Rep. Brady & Sen. Walsh

Reps. Baumbach, Bolden, Cooke, Kowalko, Lambert, Morrison, Osienski, K. Williams, Wilson-Anton; Sens. Gay, Hansen, Lockman, S. McBride






Section 1. Amend Title 6 of the Delaware Code by making deletions as shown by strike through and insertions as shown by underline as follows:

CHAPTER 25G. Consumer Equal Access Protection Act.

§ 2501G. Purpose.

It is the policy of this State to promote equal consumer access to goods or services at retail stores and to prevent discrimination against lower income and immigrant consumers based on limited access to credit or banking services. Retail stores that do not accept cash as payment for goods or services discriminate against consumers who must pay with cash. By prohibiting cashless retail sales, Delaware will prevent retail stores from discriminating against these consumers.

The State further finds that growth of cashless retail sales will lead to the elimination of numerous jobs the duties of which include checking out consumers. Protection of these jobs will further protect consumers who pay with cash. It will also support the growth of Delaware’s economy and job market. By prohibiting cashless retail, the State will protect jobs and promote job growth in the future.

§ 2502G. Definitions.

For purposes of this chapter:

(a) “Cash” means currency of the United States.

(b) “Consumer” means an individual who purchases consumer goods or services.

(c) “Consumer goods and services” means any product, merchandise, food, or service retail stores offer for sale or lease, but does not include goods and services provided by an electric or natural gas public utility.

(d) “Retail store” means an establishment where consumer goods or services are offered for sale or lease through an in-person transaction. The term does not include any of the following:

( 1) Telephone, mail or internet transactions.

( 2) Parking lots and parking garages.

(e) “Company” means the entity that owns or operates a retail store.

§ 2503G. Protecting consumers who pay with cash.

(a) It shall be an unlawful practice for a retail store to refuse to accept cash from any consumer as payment for consumer goods or services.

(b) No retail store shall discriminate against a consumer paying with cash by treating that consumer differently in any manner from a consumer paying by a non-cash method, including any of the following:

(1) Charging a higher price to consumers who pay with cash, but it may charge less to consumers who pay with cash.

(2) Requiring consumers paying with cash to use automated machines that convert cash into prepaid cards.

(3) Having fewer checkout locations for consumers paying with cash than for consumers paying using non-cash methods.

§ 2504G. Enforcement and Penalties.

(a) A violation of this section shall be an unlawful practice under § 2513 of this title and a violation of Subchapter II of Chapter 25 of this title.

(b) The Division of Consumer Protection is authorized to interpret, implement, and enforce this chapter, including to issue regulations. Any regulations the Division of Consumer Protection promulgates shall have the force and effect of law and may be relied on to determine rights and responsibilities under this chapter.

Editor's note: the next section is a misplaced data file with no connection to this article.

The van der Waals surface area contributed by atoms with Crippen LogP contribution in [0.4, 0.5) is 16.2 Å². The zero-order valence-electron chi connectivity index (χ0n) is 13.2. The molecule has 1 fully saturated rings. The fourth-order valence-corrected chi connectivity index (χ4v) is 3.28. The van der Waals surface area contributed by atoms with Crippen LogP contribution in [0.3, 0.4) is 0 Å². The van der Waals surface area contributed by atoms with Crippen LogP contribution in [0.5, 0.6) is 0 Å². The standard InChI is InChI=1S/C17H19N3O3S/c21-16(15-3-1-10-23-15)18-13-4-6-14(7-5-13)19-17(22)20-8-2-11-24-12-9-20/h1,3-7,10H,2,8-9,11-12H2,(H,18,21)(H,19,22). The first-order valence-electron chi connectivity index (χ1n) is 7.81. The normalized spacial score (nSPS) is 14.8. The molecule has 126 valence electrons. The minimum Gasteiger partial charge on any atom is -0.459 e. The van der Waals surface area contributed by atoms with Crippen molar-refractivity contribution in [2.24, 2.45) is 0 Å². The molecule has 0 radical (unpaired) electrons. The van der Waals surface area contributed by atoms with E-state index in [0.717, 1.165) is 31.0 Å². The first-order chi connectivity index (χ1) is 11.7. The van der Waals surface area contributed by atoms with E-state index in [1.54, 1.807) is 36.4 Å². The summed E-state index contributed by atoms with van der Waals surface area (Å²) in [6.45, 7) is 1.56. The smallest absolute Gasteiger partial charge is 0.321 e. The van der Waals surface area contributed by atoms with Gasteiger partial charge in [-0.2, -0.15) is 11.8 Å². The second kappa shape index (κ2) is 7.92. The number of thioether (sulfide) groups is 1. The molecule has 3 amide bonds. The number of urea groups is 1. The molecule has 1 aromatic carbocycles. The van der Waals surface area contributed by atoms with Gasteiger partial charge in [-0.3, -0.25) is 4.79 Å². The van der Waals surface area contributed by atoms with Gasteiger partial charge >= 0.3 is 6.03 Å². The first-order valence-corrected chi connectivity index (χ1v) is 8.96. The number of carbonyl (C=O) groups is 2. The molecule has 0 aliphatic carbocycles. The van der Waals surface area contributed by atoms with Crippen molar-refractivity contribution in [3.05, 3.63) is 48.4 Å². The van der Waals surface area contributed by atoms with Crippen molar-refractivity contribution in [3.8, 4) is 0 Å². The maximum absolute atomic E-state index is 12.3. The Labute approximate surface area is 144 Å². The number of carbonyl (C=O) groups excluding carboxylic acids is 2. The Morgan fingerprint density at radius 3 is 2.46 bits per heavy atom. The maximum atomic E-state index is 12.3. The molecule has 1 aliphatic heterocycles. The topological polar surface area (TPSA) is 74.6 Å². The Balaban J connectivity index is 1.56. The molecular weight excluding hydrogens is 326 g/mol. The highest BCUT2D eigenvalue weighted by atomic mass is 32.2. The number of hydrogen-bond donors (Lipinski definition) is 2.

(c) A company whose retail store violates this chapter is liable for civil penalties in amounts adjusted for the number of violations and its annual gross sales.

(1) For a first violation, a company is liable for civil penalties up to $1,000.

(2) For a second violation, a company is liable for civil penalties up to $1,500.

(3) For third and subsequent violations, a company is liable for civil penalties up to $2,500.

§ 2505G. Private Right of Action.

(a) In addition to the authority vested in the Division of Consumer Protection to enforce the provisions of this chapter under Title 29, § 2520 of the Delaware Code, a consumer who is denied the opportunity to pay in cash is entitled to bring an action in a court of appropriate jurisdiction against the company for the following:

(1) All damages, including consequential damages, caused by a company’s second or subsequent violation.

(2) Subsequent violations entitle an aggrieved consumer to damages as follows:

a. A second violation, double the damages caused by the violation.

b. A third or subsequent violation, triple the damages caused by the violation.

(b) A prevailing consumer shall be entitled to all expenses incurred in pursuing the action, including reasonable attorneys’ fees and litigation expenses.

(c) Private rights of action claims must be filed no later than three years after the violation.

§ 2506G. Miscellaneous.

This chapter shall be liberally construed to effectuate its purpose. If a court declares any provision or application of this chapter to be illegal, the remaining provisions shall remain in effect. Courts are hereby authorized to reform the provisions of this chapter in order to preserve its maximum lawful effect.

§ 2507G. Effective Date.

This Act takes effect upon promulgation of regulations adopted under this chapter, or 6 months following enactment, whichever occurs first.


This Act prohibits the seller of consumer goods or services from refusing to accept cash payment, except in limited circumstances. Sales covered by this Act are those made at a retail store through an in-person transaction. The Act does not apply to sales of goods or services by electric or gas utilities, telephone, mail or internet sales, or for services provided at parking lots or garages. It creates graduated civil penalties for violations and provides consumers a private right of action to recover double damages, including consequential damages, for a second violation of the law and triple damages for subsequent violations. The Division of Consumer Protection has authority to enforce the law.